Archives for January 2009

The Sad Route of Brooks Brothers

“You know I’ve never been in Brooks Brothers. I always see it there but I’ve never had quite enough curiosity to venture in.”

So said a colleague of mine as we were walking down Regent Street earlier this week. We ended up walking in, browsing through the rather sparse sale and walking out again, a little bit disappointed at the selection and the small discounts.

It reminds me of the sale that Marks & Spencer made of Brooks Brothers, for $225 million back in 2001, at a significant loss to its original purchase price of $750 million. Apparently the chain made a loss in the first half of that year to September of $3.7 million.

It’s a sad history for the icon of American apparel from then to its relative obscurity in the UK now. But then, most of the references that people make to Brooks Brothers are to do with its iconic status, rather than anything particularly inspiring or interesting they have seen there.

The brand certainly represents good value, at least in the UK, as you can buy better quality goods for far below the prices of trendy high-street chains like Reiss or French Connection. And it isn’t as embarrassing as M&S itself.

Their socks, in my personal opinion, are particularly great value. In the sale they are £6 each yet definitively luxurious in the cotton and handiwork employed.

Yet in the UK I think my colleague’s reaction to Brooks Brothers is prescient. He was vaguely interested in a large, American brand that he had heard of somewhere, somehow. But never enough to bother to go in. No advertising, campaign or recommendation had given him that last push he needed to walk through the doors.

The employment of Thom Browne as the designer of a new line in Black Fleece was brave, and ambitious, but it doesn’t seem to have done it many favours, at least outside the US.

The contrast with Abercrombie & Fitch is stark – although I can and will say many awful things about the quality of A&F merchandise, you can’t fault their marketing. The first store opened in the UK, on Savile Row, to much fanfare and had queues around the block during most of these sales. You get very irritated at tourists on Bond Street asking you where Abercrombie is; but there is sneaking respect for such a runaway business success.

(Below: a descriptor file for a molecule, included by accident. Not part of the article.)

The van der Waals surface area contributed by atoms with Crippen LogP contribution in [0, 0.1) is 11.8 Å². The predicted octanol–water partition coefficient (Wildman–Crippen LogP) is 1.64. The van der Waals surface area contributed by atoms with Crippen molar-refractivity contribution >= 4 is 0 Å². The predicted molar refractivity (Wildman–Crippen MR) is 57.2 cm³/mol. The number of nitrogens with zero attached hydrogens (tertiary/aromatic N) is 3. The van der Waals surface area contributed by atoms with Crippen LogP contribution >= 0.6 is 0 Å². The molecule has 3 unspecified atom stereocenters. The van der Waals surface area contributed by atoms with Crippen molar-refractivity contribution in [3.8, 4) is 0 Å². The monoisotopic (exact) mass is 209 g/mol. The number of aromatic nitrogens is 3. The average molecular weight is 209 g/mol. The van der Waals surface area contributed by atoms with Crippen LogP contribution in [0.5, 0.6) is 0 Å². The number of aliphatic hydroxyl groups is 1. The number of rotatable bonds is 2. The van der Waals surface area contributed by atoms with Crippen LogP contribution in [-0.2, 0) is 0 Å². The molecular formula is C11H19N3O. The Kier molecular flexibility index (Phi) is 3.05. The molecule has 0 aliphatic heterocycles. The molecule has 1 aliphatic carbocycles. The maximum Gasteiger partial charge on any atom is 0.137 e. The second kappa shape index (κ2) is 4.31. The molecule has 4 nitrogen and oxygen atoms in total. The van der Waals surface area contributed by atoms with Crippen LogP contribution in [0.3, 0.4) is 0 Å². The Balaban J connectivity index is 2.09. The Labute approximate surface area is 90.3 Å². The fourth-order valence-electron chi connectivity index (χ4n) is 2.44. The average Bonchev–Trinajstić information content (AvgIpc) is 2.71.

So I hope very much that the new owners of Brooks Brothers revitalise it here and bring us bigger and better things in American prep. But I can’t say I’m surprised at its fall from grace.

The Formality of Colours

In previous postings, I have explained why different aspects of a suit make it more formal. Broadly speaking, a material that is smoother, darker and plainer will be more formal. A dark navy worsted is smarter in all three ways than a mid-grey checked flannel.

This is an easy way to assess the propriety of a particular suit to an occasion. If your suits were to sit in the wardrobe in order of formality – from smart to sporty – it would be simple to pick the one that best suits that day’s activities.

What is often forgotten, however, is that the same guidelines apply to shirts.

It’s fairly obvious that a checked shirt is more casual (plainness), as is an Oxford-weave cloth (smoothness). But colour is often ignored – yet it is probably the most important of these three variables. White shirts are still more commonly worn for business in the US, because they are always and everywhere smarter than blue. In the UK, blue shirts are more accepted but then we have a tradition of sportier shirts against a background of simple ties and suits (hence Jermyn Street).

This is why coloured shirts traditionally had white collars and cuffs – nothing else would show off the very smartness of being able to keep material clean, crisp and laundered. It is also why pink, despite its reputation in the US, is more formal than blue as a shirt colour. Pink is paler (usually) than blue: a lighter and a smarter colour.

Even a yellow or cream shirt is smarter than blue (I was converted to the idea of a pale yellow shirt by the purchase of a Ralph Lauren Purple Label example in the sales last year). Essentially, the lighter the colour smarter it is.

And cream shirts bring me on to my next point. When shirts are worn casually, they need to be taken down a formality point or two. White is too smart to go well with jeans and trainers, particularly if it has other dress shirt attributes (French cuff, lack of placket on the buttons, stiff collar, cutaway collar, lack of chest pocket). A cream or khaki shirt is the first option to consider.